Ornamental Shrubs

Where would we be without ornamental shrubs to provide colour and mass in a garden? They are among the essential permanent inhabitants that go on, season after season, delighting us with their infinite variety of flowers and foliage, yet demanding little other than an occasional feed and a little pruning to keep them shapely and within bounds. Carefully chosen, they will provide colour and interest throughout the year. I have space here to mention only a few of the many hundreds of shrubs suitable for our purposes, but these will give you some idea of the forms available. The sizes given for the plants are only a rough guide since they vary considerably depending on site, soil, rainfall, and other factors.


The barberries (Berberis) form an extremely various and useful genus, ranging in height from 500 mm (20 in) to 3 m (10 ft) and thriving almost anywhere so long as the soil does not become waterlogged in winter. They all flower in spring and many follow this with a showy autumn display of berries. B. darwinii, an evergreen, is brilliant in bloom from April, when its clusters of orange flowers open against a background of the tiny, dark-green leaves. It makes a dense bush and can reach a height of 2.5-3 m (8-10 ft) in time, but is easily kept shorter. 8. x rubrostilla, which bears yellow flowers in May, is deciduous and a much smaller shrub at 1m (3-1/4ft); it is noted for its coral-red fruits, among the largest of any barberry, and ruby-tinted foliage.

The graceful arching branches of the ever-green B. x stenophylla, reaching up to 2 m (6-1/2 ft) high, make it particularly attractive, especially when the yellow flowers open in April. More useful in a small plot is a dwarf form of it called ‘Corallina Compacta’, which grows a mere 300 mm (1 ft) high, with flower buds that are coral-red before they open.

A really brilliant autumn show is put on by B. thunbergii, when the bright-red of its berries is joined with the autumn colour of its leaves before they fall. Growing to 1.2 m (4 ft) high, its cultivar ‘Atropurpurea’ has rich copper-purple foliage throughout the summer, while ‘Atropurpurea Nana’ is even more compact at about 600 mm (2 ft) tall. All of these have orange-yellow flowers.

Buddleias are very easy-going shrubs that grow almost anywhere and enjoy plenty of sun. The ones with those long, pointed flower clusters at the end of the new shoots from July to September are cultivars of the deciduous Buddleia davidii. They are available in colours ranging from the very deep violet of ‘Black Knight’ to the pure white of ‘White Cloud’. To get the best flowers, the stems, which grow every year, must be cut back hard in March or April – a treatment that will keep the plant down to a summer height of about 2.5 m (8 ft).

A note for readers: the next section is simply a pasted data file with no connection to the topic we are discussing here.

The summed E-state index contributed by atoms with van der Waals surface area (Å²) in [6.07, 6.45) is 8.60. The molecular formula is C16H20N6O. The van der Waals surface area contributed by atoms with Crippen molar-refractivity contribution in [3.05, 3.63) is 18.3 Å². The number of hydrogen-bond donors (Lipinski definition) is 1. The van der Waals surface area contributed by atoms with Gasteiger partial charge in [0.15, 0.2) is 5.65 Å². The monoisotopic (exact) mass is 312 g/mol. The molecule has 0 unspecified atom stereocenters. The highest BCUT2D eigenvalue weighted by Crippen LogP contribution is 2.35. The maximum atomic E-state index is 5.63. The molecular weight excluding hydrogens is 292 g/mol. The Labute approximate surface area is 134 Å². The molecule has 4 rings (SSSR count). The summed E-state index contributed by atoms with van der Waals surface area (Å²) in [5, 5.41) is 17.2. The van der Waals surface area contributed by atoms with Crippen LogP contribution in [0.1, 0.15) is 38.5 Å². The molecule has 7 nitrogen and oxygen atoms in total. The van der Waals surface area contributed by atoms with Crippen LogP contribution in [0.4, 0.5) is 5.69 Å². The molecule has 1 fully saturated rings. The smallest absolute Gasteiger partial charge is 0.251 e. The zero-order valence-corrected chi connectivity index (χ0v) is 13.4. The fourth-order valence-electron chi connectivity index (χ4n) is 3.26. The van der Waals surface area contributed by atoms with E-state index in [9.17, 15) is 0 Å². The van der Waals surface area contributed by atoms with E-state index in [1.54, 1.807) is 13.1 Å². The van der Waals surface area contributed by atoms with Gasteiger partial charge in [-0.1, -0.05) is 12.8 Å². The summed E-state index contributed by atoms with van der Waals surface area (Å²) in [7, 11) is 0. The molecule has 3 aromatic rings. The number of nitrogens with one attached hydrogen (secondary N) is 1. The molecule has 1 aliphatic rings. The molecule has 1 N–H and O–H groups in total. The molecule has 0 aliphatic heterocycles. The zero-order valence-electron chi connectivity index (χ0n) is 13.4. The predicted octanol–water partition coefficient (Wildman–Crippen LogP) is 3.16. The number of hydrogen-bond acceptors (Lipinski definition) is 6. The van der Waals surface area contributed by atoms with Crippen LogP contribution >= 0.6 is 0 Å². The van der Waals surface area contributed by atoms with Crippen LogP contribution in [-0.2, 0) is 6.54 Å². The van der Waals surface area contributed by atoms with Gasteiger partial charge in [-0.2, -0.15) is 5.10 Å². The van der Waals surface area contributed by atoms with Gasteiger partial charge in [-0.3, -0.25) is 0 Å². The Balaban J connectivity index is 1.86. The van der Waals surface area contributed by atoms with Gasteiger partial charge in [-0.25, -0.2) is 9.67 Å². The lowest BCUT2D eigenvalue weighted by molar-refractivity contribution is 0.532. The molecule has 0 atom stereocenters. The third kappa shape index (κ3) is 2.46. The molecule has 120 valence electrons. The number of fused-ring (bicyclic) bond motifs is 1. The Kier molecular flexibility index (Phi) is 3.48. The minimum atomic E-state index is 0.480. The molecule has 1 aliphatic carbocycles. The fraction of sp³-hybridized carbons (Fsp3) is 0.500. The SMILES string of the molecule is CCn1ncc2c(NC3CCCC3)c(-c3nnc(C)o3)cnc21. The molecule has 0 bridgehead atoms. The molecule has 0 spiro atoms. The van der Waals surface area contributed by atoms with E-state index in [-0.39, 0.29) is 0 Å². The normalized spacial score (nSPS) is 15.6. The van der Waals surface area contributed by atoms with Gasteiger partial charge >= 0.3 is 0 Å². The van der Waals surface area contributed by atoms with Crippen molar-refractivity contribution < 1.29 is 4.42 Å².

Less common, but most attractive, are B. alternifolia and B. globosa, both of which bear flowers on the previous year’s growth. The weeping buddleia B. alternifolia (deciduous) has slender, arching branches clustered with scented, lavender-coloured flowers in June. It is most spectacular when trained as a weeping tree about 2.5 m (8 ft) tall with an upright main stem. B. globosa (semi-evergreen) blooms a little earlier, when it decks itself with ball-shaped, orange-yellow flowers.

The ornamental or flowering quinces, still often called japonica or cydonia, belong to the genus Chaenomeles. These beautiful and easy-to-grow spring-flowering shrubs are set against a wall, more often than not, where they will thrive and flower well even in the shade; but they will grow just as happily in an open border, where they will make bushes 1.2-1.5 m (4-5 ft) high and wide. There is a large number of cultivars with a single or a semi-double bloom of white or shade of pink or red. All are beautiful in flower, one of the brightest being C. x superba ‘Knap Hill Scarlet’; but it is best to visit a nursery to see them in bloom and to pick the colour that most appeals to you.

Two very fine variegated-leaved shrubs are provided by the deciduous dogwood (Cornus alba): in the cultivar ‘Elegantissima’ the variegations are white; in ‘Spaethii’ they are golden. The species is noted for the bright red bark of the young shoots; in the cultivar ‘Sibirica’ they are a brilliant crimson. Both must be pruned hard in the early spring to encourage the growth of young shoots, which have the brightest colouring. This treatment should keep the plants to a size of 1.5 m (5 ft) high and across.

The purple-leaved filbert (Corylus maxima ‘Purpurea’), a deciduous shrub, has large, round, purple leaves all summer. Easy to grow, it can make a very large bush, but is easily kept to about 2.5 m (8 ft) tall and half as much across by cutting out a few of the thickest branches from the base each winter. It is especially attractive in spring, when the pinkish mauve catkins hang from its branches.